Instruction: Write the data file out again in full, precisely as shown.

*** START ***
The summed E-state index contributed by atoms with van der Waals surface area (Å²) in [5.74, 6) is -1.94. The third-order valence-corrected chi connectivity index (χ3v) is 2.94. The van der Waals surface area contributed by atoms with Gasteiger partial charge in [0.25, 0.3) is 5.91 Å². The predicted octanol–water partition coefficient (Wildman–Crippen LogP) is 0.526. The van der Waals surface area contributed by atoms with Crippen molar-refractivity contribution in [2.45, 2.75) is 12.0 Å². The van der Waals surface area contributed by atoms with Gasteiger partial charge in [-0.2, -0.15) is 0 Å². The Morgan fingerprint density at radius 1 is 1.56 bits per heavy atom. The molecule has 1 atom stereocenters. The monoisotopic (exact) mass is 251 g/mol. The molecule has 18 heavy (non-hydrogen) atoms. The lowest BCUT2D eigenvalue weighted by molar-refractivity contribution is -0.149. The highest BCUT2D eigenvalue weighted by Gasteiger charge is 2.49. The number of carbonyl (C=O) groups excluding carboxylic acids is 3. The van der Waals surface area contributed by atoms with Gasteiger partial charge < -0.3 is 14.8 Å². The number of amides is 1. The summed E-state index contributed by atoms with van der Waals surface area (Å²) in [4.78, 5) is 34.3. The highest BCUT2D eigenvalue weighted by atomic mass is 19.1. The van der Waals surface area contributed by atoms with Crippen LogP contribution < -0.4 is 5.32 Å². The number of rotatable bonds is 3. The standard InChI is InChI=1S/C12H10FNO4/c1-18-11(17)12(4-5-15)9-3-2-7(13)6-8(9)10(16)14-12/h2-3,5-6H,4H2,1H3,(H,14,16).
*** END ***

The summed E-state index contributed by atoms with van der Waals surface area (Å²) in [5.74, 6) is -1.94. The third-order valence-corrected chi connectivity index (χ3v) is 2.94. The van der Waals surface area contributed by atoms with Gasteiger partial charge in [0.25, 0.3) is 5.91 Å². The predicted octanol–water partition coefficient (Wildman–Crippen LogP) is 0.526. The van der Waals surface area contributed by atoms with Crippen molar-refractivity contribution in [2.45, 2.75) is 12.0 Å². The van der Waals surface area contributed by atoms with Gasteiger partial charge in [-0.2, -0.15) is 0 Å². The Morgan fingerprint density at radius 1 is 1.56 bits per heavy atom. The molecule has 1 atom stereocenters. The monoisotopic (exact) mass is 251 g/mol. The molecule has 18 heavy (non-hydrogen) atoms. The lowest BCUT2D eigenvalue weighted by molar-refractivity contribution is -0.149. The highest BCUT2D eigenvalue weighted by Gasteiger charge is 2.49. The number of carbonyl (C=O) groups excluding carboxylic acids is 3. The van der Waals surface area contributed by atoms with Gasteiger partial charge < -0.3 is 14.8 Å². The number of amides is 1. The summed E-state index contributed by atoms with van der Waals surface area (Å²) in [4.78, 5) is 34.3. The highest BCUT2D eigenvalue weighted by atomic mass is 19.1. The van der Waals surface area contributed by atoms with Crippen LogP contribution < -0.4 is 5.32 Å². The number of rotatable bonds is 3. The standard InChI is InChI=1S/C12H10FNO4/c1-18-11(17)12(4-5-15)9-3-2-7(13)6-8(9)10(16)14-12/h2-3,5-6H,4H2,1H3,(H,14,16).